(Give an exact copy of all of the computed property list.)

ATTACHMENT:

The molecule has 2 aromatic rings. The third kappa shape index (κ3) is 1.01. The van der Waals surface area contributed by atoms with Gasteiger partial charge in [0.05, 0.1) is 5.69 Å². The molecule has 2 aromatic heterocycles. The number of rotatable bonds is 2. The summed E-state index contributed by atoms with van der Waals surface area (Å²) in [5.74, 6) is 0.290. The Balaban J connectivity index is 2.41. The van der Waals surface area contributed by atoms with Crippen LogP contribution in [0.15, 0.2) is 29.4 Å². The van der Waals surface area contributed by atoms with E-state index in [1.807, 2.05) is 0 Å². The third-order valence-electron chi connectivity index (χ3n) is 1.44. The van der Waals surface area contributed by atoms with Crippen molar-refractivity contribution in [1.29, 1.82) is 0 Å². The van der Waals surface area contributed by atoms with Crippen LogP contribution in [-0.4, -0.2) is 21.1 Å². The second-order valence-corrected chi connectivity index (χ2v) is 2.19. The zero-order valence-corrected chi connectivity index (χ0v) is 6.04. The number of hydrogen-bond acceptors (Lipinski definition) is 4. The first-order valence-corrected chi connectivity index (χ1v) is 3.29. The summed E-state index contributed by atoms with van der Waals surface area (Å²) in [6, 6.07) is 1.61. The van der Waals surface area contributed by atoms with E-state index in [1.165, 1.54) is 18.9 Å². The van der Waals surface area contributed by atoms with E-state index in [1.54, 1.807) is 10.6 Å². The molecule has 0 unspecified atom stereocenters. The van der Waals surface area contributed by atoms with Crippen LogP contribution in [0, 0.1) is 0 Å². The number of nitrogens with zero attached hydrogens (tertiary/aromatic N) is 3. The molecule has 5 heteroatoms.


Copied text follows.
The molecule has 2 aromatic rings. The third kappa shape index (κ3) is 1.01. The van der Waals surface area contributed by atoms with Gasteiger partial charge in [0.05, 0.1) is 5.69 Å². The molecule has 2 aromatic heterocycles. The number of rotatable bonds is 2. The summed E-state index contributed by atoms with van der Waals surface area (Å²) in [5.74, 6) is 0.290. The Balaban J connectivity index is 2.41. The van der Waals surface area contributed by atoms with Crippen LogP contribution in [0.15, 0.2) is 29.4 Å². The van der Waals surface area contributed by atoms with E-state index in [1.807, 2.05) is 0 Å². The third-order valence-electron chi connectivity index (χ3n) is 1.44. The van der Waals surface area contributed by atoms with Crippen molar-refractivity contribution in [1.29, 1.82) is 0 Å². The van der Waals surface area contributed by atoms with Crippen LogP contribution in [-0.4, -0.2) is 21.1 Å². The second-order valence-corrected chi connectivity index (χ2v) is 2.19. The zero-order valence-corrected chi connectivity index (χ0v) is 6.04. The number of hydrogen-bond acceptors (Lipinski definition) is 4. The first-order valence-corrected chi connectivity index (χ1v) is 3.29. The summed E-state index contributed by atoms with van der Waals surface area (Å²) in [6, 6.07) is 1.61. The van der Waals surface area contributed by atoms with E-state index in [1.165, 1.54) is 18.9 Å². The van der Waals surface area contributed by atoms with E-state index in [1.54, 1.807) is 10.6 Å². The molecule has 0 unspecified atom stereocenters. The van der Waals surface area contributed by atoms with Crippen LogP contribution in [0, 0.1) is 0 Å². The number of nitrogens with zero attached hydrogens (tertiary/aromatic N) is 3. The molecule has 5 heteroatoms.